Our leaders in Washington have a long-standing habit of paying tangible tribute to presidents, soldiers, scientists, civic leaders, war, peace, and just about anything else they think might have figured significantly in the history of our country. As a consequence Washington DC is chock full of monuments and memorials and statues, which makes it a photographer's paradise. FYI, a MONUMENT is a structure or statue built to honor some special event or notable person, while a MEMORIAL is a structure or statue built to preserve the memory of a person or persons who perished in some significant event (or who just died, period). The difference seems pretty thin to me. Seems like the Washington Monument could just as easily be the Washington Memorial. Just sayin. This is a long tour that includes the Washington Monument, Lincoln Memorial, Word War II Memorial, Korean War Veterans Memorial, Vietnam Veterans Memorial, District of Columbia War Memorial, Jefferson Memorial, Franklin Delano Roosevelt Memorial, Martin Luther King Memorial, National Museum of African American History and Culture, the Arts of War and Arts of Peace Sculptures, and the Second Division Memorial.
First stop is the Washington Monument. I don't recall ever being inside the Monument; seems like it's always closed for repairs whenever I'm there. However, I do have lots of photos from the outside. It's easy to tell the difference between film and digital in these photos.
Lincoln Memorial - The doorway below and to the left of the stairs leads to an anteroom with lots of Lincoln quotes on the walls
World War II Memorial
I took this series of photos not too long after Veterans Day in 2017. There were still a lot of wreaths at the military memorials.
World War II Memorial
Korean War Veterans Memorial
The Memorial was dedicated on July 27, 1995 and is in the form of a triangle that intersects a circle. There is a shallow pool called "The Pool of Remberance" in the middle of the circle, and unfortunately I don't have a singe photo of it. I actually didn't do a very good job of photographing this Memorial. Maybe next time. One of the walls of the triangle is a Mural Wall that has 2500 photographic images sandblasted into polished black granite. This is a really freaky Memorial because of the platoon of 19 ghostly white stainless steel soldiers in the triangle, many of whom have kind of a "thousand yard stare".
Vietnam Veterans Memorial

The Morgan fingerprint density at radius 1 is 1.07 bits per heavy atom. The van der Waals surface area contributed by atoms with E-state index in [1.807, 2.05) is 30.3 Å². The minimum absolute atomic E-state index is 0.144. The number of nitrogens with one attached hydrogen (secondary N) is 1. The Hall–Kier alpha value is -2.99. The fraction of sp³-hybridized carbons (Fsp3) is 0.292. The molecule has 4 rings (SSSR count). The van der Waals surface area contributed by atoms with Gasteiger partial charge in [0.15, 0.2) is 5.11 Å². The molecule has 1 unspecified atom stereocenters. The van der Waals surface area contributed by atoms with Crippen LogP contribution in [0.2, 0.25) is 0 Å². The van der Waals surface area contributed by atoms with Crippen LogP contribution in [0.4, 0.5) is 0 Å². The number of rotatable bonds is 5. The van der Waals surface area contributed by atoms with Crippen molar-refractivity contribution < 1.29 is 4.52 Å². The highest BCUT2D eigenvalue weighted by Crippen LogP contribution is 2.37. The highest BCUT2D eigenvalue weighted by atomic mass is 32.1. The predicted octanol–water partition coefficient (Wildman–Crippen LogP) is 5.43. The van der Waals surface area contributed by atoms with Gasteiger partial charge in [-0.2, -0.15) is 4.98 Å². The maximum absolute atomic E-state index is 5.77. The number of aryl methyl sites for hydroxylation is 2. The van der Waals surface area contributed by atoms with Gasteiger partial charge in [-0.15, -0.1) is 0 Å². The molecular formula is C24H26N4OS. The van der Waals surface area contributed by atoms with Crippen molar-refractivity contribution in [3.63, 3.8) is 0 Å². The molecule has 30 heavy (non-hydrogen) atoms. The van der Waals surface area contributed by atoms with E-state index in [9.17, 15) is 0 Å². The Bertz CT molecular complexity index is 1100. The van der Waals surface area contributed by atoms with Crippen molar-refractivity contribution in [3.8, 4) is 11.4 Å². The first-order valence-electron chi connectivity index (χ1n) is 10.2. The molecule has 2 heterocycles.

The Vietnam Veterans Memorial consists of 3 parts; the Memorial Wall, a sculpture called "The Three Servicemen" (aka "The Three Soldiers"), and the Vietnam Women's Memorial. The most famous of the three is the Memorial Wall which consists of two long, polished black granite walls set at 125° to each other and etched with the names of service men and women who died in the Vietnam war. It was designed by Maya Lin and completed in 1982.
District of Columbia War Memorial
Thomas Jefferson Memorial
Contruction of the Thomas Jefferson Memorial was started in 1939 and finished in 1943. The bronze statue of Jefferson by Rudulph Evans was installed in 1947. The statue is 19 feet high and weighs 5 tons. The basement of the memorial contains portraits and busts of Jefferson as well as several Jefferson quotes.
Franklin Delano Roosevelt Memorial
I have to say this is my favorite Memorial in DC. The Memorial is immense, covering 7.5 acres along the Tidal Basin. It depicts events from the 12 years of FDR's presidency in four outdoor rooms, one for each of the President's 4 terms in office. The Memorial, designed by Lawrence Halprin, is an artistic combination of water, stone, and sculpture.
Water feature suggesting the violence of World War II
Third Term Room
Martin Luther King Memorial
The Martin Luther King Memorial, located on the Tidal Basin next to the FDR Memorial, opened on August 22, 2011. When entering the Memorial, visitors pass through two huge granite pieces known as the "Mountain of Despair" onto the 30 foot statue of Martin Luther King called the "Stone of Hope". This symbolism is taken from the line, "Out of a mountain of despair, a stone of hope" in King's "I have a dream" speech.
National Museum of African American History and Culture
I never got tickets to get into the National Museum of African American History and Culture. Since I only have a few photos of the exterior, I though it might be nice to place this section after the Martin Luther King Memorial, even though it's not a monument.
Miscellaneous Monuments and Memorials
The Arts of War and Arts of Peace are bronze statue groups that were installed in 1951. The Arts of War were sculpted by Leo Friedlander and consist of two pieces, "Valor" and "Sacrifice" at the entrance to the Arlington Memorial Bridge. The Arts of Peace were sculpted by James Earle Fraser and also consist ot two pieces, "Music and Harvest" and "Aspiration and Literature". These are located at the entrance to the Rock Creek and Potomac Parkway.
U.S. Navy Memorial on Pennsylvania Ave
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